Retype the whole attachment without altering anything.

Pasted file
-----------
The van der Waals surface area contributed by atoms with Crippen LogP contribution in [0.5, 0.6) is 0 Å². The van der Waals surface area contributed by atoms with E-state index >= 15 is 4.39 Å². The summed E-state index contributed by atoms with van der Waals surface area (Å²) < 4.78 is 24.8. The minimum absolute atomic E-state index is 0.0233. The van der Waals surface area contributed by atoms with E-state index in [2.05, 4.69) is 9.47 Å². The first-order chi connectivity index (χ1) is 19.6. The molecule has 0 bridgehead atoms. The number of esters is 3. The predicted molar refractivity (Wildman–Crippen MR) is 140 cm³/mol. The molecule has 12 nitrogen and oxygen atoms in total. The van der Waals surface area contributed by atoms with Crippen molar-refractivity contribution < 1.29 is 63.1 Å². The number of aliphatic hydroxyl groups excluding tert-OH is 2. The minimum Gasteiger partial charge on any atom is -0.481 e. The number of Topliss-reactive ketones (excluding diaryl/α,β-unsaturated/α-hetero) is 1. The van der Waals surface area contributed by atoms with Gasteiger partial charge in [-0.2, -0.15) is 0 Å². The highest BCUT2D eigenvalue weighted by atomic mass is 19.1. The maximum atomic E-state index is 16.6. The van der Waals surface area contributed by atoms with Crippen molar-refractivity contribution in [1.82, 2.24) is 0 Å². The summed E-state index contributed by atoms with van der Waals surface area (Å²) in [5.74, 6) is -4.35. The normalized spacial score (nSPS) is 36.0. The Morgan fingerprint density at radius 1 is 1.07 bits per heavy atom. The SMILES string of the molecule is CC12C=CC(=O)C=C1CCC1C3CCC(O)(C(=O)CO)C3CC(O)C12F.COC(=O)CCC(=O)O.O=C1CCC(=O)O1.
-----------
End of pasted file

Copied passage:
The van der Waals surface area contributed by atoms with Crippen LogP contribution in [0.5, 0.6) is 0 Å². The van der Waals surface area contributed by atoms with E-state index >= 15 is 4.39 Å². The summed E-state index contributed by atoms with van der Waals surface area (Å²) < 4.78 is 24.8. The minimum absolute atomic E-state index is 0.0233. The van der Waals surface area contributed by atoms with E-state index in [2.05, 4.69) is 9.47 Å². The first-order chi connectivity index (χ1) is 19.6. The molecule has 0 bridgehead atoms. The number of esters is 3. The predicted molar refractivity (Wildman–Crippen MR) is 140 cm³/mol. The molecule has 12 nitrogen and oxygen atoms in total. The van der Waals surface area contributed by atoms with Crippen molar-refractivity contribution < 1.29 is 63.1 Å². The number of aliphatic hydroxyl groups excluding tert-OH is 2. The minimum Gasteiger partial charge on any atom is -0.481 e. The number of Topliss-reactive ketones (excluding diaryl/α,β-unsaturated/α-hetero) is 1. The van der Waals surface area contributed by atoms with Gasteiger partial charge in [-0.2, -0.15) is 0 Å². The highest BCUT2D eigenvalue weighted by atomic mass is 19.1. The maximum atomic E-state index is 16.6. The van der Waals surface area contributed by atoms with Crippen molar-refractivity contribution in [1.82, 2.24) is 0 Å². The summed E-state index contributed by atoms with van der Waals surface area (Å²) in [5.74, 6) is -4.35. The normalized spacial score (nSPS) is 36.0. The Morgan fingerprint density at radius 1 is 1.07 bits per heavy atom. The SMILES string of the molecule is CC12C=CC(=O)C=C1CCC1C3CCC(O)(C(=O)CO)C3CC(O)C12F.COC(=O)CCC(=O)O.O=C1CCC(=O)O1.